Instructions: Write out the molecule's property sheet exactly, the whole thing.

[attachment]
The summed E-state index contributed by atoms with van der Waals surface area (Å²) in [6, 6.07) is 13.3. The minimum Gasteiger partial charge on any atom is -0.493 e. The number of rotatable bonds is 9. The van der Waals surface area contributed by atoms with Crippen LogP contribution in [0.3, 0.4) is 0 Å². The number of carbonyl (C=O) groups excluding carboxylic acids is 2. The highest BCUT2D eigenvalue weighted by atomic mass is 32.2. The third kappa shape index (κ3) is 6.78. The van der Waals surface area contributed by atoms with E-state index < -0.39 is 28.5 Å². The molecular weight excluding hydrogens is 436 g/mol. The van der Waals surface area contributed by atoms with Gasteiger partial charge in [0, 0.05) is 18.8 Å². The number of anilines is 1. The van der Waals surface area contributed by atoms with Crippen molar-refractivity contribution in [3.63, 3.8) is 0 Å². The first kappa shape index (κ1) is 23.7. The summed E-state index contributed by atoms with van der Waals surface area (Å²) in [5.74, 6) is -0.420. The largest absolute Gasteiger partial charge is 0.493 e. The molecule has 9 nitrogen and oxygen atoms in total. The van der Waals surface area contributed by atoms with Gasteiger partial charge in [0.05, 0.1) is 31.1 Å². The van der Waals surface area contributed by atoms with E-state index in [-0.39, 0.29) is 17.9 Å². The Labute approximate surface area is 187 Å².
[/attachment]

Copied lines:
The summed E-state index contributed by atoms with van der Waals surface area (Å²) in [6, 6.07) is 13.3. The minimum Gasteiger partial charge on any atom is -0.493 e. The number of rotatable bonds is 9. The van der Waals surface area contributed by atoms with Crippen LogP contribution in [0.3, 0.4) is 0 Å². The number of carbonyl (C=O) groups excluding carboxylic acids is 2. The highest BCUT2D eigenvalue weighted by atomic mass is 32.2. The third kappa shape index (κ3) is 6.78. The van der Waals surface area contributed by atoms with E-state index < -0.39 is 28.5 Å². The molecular weight excluding hydrogens is 436 g/mol. The van der Waals surface area contributed by atoms with Gasteiger partial charge in [0, 0.05) is 18.8 Å². The number of anilines is 1. The van der Waals surface area contributed by atoms with Crippen molar-refractivity contribution in [3.63, 3.8) is 0 Å². The first kappa shape index (κ1) is 23.7. The summed E-state index contributed by atoms with van der Waals surface area (Å²) in [5.74, 6) is -0.420. The largest absolute Gasteiger partial charge is 0.493 e. The molecule has 9 nitrogen and oxygen atoms in total. The van der Waals surface area contributed by atoms with Gasteiger partial charge in [0.05, 0.1) is 31.1 Å². The van der Waals surface area contributed by atoms with E-state index in [-0.39, 0.29) is 17.9 Å². The Labute approximate surface area is 187 Å².